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Re: ARIN IP allocation questionn

  • From: Jeff Nelson
  • Date: Thu Jun 27 13:54:05 2002

Small ISP or no, how far off are you from begin multi-homed? Growing pains
in the Internet are very real--time and money. If you're growing only
another /24 in the next 6-12, then you may be able to squeeze that our of
your current provider (i.e. buy time to see if DSL will pull in the revenue
to justify the additional costs and administration). If you only have one
provider and did not mention any poor service, they very well may be worth
keeping as a redundant link--but they will always own and pay for those
addresses. Then you must consider whether leasing from a second provider or
leasing from ARIN is best for you. If you see continued growth, I would make
the plunge and revel in the discoveries.

You can be allocated blocks from ARIN in a 2-3 week period of time; another
provider bringing you a DS-3 (or whatever) could take 6+ depending on your
location.

Keep your plans flexible.

--jeff

"Be liberal in what you accept, and conservative in what you send."
--Jon Postel
----- Original Message -----
From: "Joel Baker" <lucifer@lightbearer.com>
To: "David Schwartz" <davids@webmaster.com>
Cc: <nanog@merit.edu>
Sent: Thursday, June 27, 2002 12:18 PM
Subject: Re: ARIN IP allocation questionn


>
> On Thu, Jun 27, 2002 at 01:56:26AM -0700, David Schwartz wrote:
> >
> > >My *personal* opinion is that wise ISPs only punt customers to ARIN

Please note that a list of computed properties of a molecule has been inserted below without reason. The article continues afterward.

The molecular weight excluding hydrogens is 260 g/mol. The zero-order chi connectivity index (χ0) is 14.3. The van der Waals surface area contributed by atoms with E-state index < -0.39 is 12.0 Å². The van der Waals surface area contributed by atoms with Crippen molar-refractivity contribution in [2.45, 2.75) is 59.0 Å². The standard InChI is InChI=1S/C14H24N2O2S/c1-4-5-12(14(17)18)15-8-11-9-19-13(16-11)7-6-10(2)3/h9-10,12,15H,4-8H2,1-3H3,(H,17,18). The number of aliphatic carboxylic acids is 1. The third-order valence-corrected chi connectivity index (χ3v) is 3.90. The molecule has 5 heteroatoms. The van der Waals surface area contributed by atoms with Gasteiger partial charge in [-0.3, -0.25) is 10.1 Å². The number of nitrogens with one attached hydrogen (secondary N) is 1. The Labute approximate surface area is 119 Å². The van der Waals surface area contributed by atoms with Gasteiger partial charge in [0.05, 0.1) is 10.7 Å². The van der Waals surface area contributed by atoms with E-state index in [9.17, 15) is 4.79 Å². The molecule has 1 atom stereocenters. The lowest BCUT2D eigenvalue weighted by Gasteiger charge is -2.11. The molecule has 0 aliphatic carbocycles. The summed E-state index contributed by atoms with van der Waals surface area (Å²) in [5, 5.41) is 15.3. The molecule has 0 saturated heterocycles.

once
> > >they reach the point where they can, in fact, have a normal ARIN
netblock
> > >assigned directly to them (currently a /20, unless I slept through
another
> > >change...)
> >
> >  The guidelines have a strong preference for singly-homed networks to
> > use IP address space allocated to them from their upstreams. I can think
> > of no logical reason* an ISP would prefer their customers to go to ARIN
> > rather than deal with them. The global routing table is better off for
it
> > as well, as the customer's /20 would be a new route, rather than being
> > included in their provider's presumably larger block.
>
> The assumption that the ISP has a larger block is not always a wise one
> to make.
>
> >  On the other hand, I can think of many reasons a customer would prefer
> > to deal with ARIN than their upstream, assuming the meager cost wasn't a
> > factor and they don't mind polluting the global table a tad. Of course,
> > that's not really an operational issue.
>
> Most of the places I've worked would be charging them for the IP usage
> either way, since the ISP has to pay ARIN, eventually...
>
> >  DS
> >
> >  * The only reason I could possibly think of is if the ISP is afraid
that
> > the large allocation will impact their future allocations because they
> > don't have the confidence or competence to extract a proper
justification
> > from their customer and present/defend that justification to ARIN when
> > their next allocation comes up. But this wasn't the reason you were
> > thinking of, right?
>
> See above. Sometimes you have lots of IP space, but nothing *large*, due
to
> business constraints. This often changes over time, but some of us don't
> have multiple legacy /16s from Back In The Day (and then again, some of us
> do - but not the 'us' I work for, anymore).
>
> Not under NDA, since all of it can be found by asking ARIN, of course. :)
> --
>
***************************************************************************
> Joel Baker                           System Administrator -
lightbearer.com
> lucifer@lightbearer.com              http://users.lightbearer.com/lucifer/
>





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